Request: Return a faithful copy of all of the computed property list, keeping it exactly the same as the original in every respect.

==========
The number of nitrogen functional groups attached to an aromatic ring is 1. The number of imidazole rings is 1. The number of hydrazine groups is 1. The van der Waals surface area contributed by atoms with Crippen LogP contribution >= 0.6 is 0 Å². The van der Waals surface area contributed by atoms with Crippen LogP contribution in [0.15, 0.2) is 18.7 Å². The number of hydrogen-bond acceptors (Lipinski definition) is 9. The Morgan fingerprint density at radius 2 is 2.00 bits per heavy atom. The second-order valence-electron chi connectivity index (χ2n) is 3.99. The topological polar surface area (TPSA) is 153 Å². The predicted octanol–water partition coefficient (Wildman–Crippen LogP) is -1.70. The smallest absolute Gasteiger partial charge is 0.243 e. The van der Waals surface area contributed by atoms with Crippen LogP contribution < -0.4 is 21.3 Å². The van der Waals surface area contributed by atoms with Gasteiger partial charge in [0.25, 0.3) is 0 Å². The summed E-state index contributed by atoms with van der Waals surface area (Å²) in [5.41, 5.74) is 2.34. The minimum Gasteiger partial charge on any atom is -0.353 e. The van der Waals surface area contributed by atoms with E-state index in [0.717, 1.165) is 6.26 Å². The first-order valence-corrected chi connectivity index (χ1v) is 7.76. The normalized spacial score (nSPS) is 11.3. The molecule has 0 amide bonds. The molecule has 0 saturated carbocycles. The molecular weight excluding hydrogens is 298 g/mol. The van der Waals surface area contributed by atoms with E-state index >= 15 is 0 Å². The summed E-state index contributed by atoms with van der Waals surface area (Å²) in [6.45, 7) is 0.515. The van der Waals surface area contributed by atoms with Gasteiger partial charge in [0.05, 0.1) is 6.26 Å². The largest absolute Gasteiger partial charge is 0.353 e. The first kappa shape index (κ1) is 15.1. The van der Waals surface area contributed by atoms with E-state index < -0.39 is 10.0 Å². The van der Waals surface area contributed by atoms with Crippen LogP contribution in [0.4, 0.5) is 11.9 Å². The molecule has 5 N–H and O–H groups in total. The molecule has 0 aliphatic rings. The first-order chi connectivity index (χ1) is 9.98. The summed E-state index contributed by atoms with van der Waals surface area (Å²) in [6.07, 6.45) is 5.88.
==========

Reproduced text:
The number of nitrogen functional groups attached to an aromatic ring is 1. The number of imidazole rings is 1. The number of hydrazine groups is 1. The van der Waals surface area contributed by atoms with Crippen LogP contribution >= 0.6 is 0 Å². The van der Waals surface area contributed by atoms with Crippen LogP contribution in [0.15, 0.2) is 18.7 Å². The number of hydrogen-bond acceptors (Lipinski definition) is 9. The Morgan fingerprint density at radius 2 is 2.00 bits per heavy atom. The second-order valence-electron chi connectivity index (χ2n) is 3.99. The topological polar surface area (TPSA) is 153 Å². The predicted octanol–water partition coefficient (Wildman–Crippen LogP) is -1.70. The smallest absolute Gasteiger partial charge is 0.243 e. The van der Waals surface area contributed by atoms with Crippen LogP contribution < -0.4 is 21.3 Å². The van der Waals surface area contributed by atoms with Gasteiger partial charge in [0.25, 0.3) is 0 Å². The summed E-state index contributed by atoms with van der Waals surface area (Å²) in [5.41, 5.74) is 2.34. The minimum Gasteiger partial charge on any atom is -0.353 e. The van der Waals surface area contributed by atoms with E-state index in [0.717, 1.165) is 6.26 Å². The first-order valence-corrected chi connectivity index (χ1v) is 7.76. The normalized spacial score (nSPS) is 11.3. The molecule has 0 amide bonds. The molecule has 0 saturated carbocycles. The molecular weight excluding hydrogens is 298 g/mol. The van der Waals surface area contributed by atoms with E-state index >= 15 is 0 Å². The summed E-state index contributed by atoms with van der Waals surface area (Å²) in [6.45, 7) is 0.515. The van der Waals surface area contributed by atoms with Gasteiger partial charge in [0.05, 0.1) is 6.26 Å². The largest absolute Gasteiger partial charge is 0.353 e. The first kappa shape index (κ1) is 15.1. The van der Waals surface area contributed by atoms with E-state index < -0.39 is 10.0 Å². The van der Waals surface area contributed by atoms with Crippen LogP contribution in [0.4, 0.5) is 11.9 Å². The molecule has 5 N–H and O–H groups in total. The molecule has 0 aliphatic rings. The first-order chi connectivity index (χ1) is 9.98. The summed E-state index contributed by atoms with van der Waals surface area (Å²) in [6.07, 6.45) is 5.88.